How Much Fertilizer to Apply to Your Lawn

Fertilizer recommendations are based on the amount of actual nitrogen a lawn needs in a year. The amount of grass fertilizer you decide to apply should take into account several factors, including the type of grass you have planted and the size of your lawn.

Different types of grasses need different amounts of nitrogen to keep them vigorous and healthy. The following table lists the yearly nitrogen requirements for 1,000 square feet of the most common lawn grasses.

That recommended nitrogen range shown in the table has to do with the length of the growing season. If you live in a cold-winter climate where the seasons are short, you use the lower end of the range. If, on the other hand, you live in an area where the summers are long and the winters are mild, you use the upper range. Basically, the longer the growing season, the more nitrogen the grass needs.

Yearly Nitrogen Requirements for Grass
Grass Type Pounds of Nitrogen per 1,000 Square Feet
Bahia grass 2 to 4
Bentgrass 4 to 6
Bermuda grass, Common 2 to 6
Bermuda grass, Hybrid 4 to 6
Blue grama 1 to 2
Buffalo grass 0 to 2
Centipede grass 1 to 2
Fine fescue 2 to 3
Kentucky bluegrass 4 to 6
Ryegrass 2 to 4
St. Augustine grass 4 to 5
Tall fescue 2 to 6
Zoysia grass 3 to 4

Now you can see how important actual nitrogen is. Notice that the numbers in the previous are based on a lawn’s requirement for an entire year. You need to break the total amount into several applications, applying about 1/2 to 1 pound of actual nitrogen each time. Apply any more than that, and you may burn the lawn. Any less, and you don’t get much effect. You can add some slow-release fertilizers in larger amounts.

The amount of a fertilizer you have to apply to achieve that 1 pound of actual nitrogen per 1,000 square feet, naturally, varies by the percentage of nitrogen in the product.

Nitrogen Application Rates for Lawns
Percentage of Nitrogen in the Fertilizer Bag Pounds of Fertilizer to Apply to 1,000 Square Feet
1 100.0
2 50.0
3 33.3
4 25.0
5 20.0
6 16.7
7 14.3
8 12.5
9 11.1
10 10.0
11 9.1
12 8.3
13 7.7
14 7.1
15 6.7
16 6.3
17 5.9
18 5.6
19 5.3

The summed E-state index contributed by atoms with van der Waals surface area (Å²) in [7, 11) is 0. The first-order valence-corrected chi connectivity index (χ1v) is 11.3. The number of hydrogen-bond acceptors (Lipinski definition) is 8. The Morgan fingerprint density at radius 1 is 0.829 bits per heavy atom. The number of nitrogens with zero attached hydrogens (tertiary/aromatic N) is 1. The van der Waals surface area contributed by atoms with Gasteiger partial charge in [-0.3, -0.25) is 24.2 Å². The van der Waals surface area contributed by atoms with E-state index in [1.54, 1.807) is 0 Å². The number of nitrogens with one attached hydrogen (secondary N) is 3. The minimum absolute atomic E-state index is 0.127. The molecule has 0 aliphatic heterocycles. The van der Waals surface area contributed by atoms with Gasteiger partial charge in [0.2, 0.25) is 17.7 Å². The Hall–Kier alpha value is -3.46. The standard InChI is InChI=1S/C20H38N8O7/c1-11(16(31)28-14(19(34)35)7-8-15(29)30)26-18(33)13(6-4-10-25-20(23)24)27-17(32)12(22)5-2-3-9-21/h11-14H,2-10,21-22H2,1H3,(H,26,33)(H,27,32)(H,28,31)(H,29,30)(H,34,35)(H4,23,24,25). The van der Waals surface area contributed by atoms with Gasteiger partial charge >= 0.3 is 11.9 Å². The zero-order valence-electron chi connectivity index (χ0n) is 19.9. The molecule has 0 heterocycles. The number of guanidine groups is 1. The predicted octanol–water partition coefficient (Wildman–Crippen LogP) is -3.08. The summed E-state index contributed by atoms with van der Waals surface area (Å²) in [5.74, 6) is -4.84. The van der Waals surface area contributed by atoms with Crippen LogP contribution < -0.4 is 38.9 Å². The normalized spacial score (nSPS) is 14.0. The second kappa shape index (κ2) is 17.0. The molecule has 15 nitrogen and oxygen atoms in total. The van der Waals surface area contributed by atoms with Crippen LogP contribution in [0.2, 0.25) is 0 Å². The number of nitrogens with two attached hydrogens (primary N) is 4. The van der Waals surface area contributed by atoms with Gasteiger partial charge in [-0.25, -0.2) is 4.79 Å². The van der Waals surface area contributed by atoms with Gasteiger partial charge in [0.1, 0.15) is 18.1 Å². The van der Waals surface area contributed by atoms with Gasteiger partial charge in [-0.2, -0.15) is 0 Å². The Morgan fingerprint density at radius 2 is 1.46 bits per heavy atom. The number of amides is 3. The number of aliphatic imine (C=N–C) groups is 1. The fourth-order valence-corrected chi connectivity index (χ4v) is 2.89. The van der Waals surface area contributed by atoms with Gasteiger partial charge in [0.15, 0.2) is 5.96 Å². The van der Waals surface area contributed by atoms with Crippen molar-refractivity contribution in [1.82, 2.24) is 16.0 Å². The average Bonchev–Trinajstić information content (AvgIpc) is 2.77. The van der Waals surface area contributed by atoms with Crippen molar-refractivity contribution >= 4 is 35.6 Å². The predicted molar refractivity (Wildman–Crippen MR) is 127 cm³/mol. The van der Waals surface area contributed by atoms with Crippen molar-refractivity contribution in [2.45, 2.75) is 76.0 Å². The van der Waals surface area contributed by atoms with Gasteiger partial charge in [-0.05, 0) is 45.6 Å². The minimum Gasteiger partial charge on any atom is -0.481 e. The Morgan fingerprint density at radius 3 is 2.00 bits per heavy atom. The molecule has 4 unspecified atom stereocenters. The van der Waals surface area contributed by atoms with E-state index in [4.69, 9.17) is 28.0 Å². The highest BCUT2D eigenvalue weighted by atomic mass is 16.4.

20 5.0
21 4.8
22 4.5
23 4.3
24 4.2
25 4.0
26 3.8
27 3.7
28 3.6
29 3.4
30 3.3
31 3.2
32 3.1
33 3.0
34 2.9
35 2.9
36 2.8
37 2.7
38 2.6
39 2.6
40 2.5
41 2.4
42 2.4
43 2.4
44 2.3
45 2.2
46 2.2

If you wonder why this stops at 46, that’s the percentage of nitrogen in urea, the most potent fertilizer you can buy. These figures have been concentrating on dry fertilizers because that’s the form most often used on lawns. Liquid or water-soluble fertilizers, which you usually apply through hose-end sprayers, are also available for lawns. Liquid fertilizers are more difficult to apply evenly, and you need to repeatedly refill the hose-end sprayer. The best advice for using liquid fertilizers is to follow the directions on the label.

All recommendations are based on 1,000 square feet of lawn. To find out the total amount of fertilizer you need for one application, divide the square footage by 1,000 and multiply that by the appropriate number in Column 2 2.

Nitrogen leaches through sandy soils very quickly. If you have sandy soil, you can increase fertilizer efficiency by applying less with each application but applying it more often. Or, use only slow-release fertilizers.

If you mow often enough, leaving the clippings on the lawn adds nitrogen to the soil; you can cut the amount of fertilizer you apply by 25 percent, maybe more. And, no, lawn clippings don’t cause thatch.

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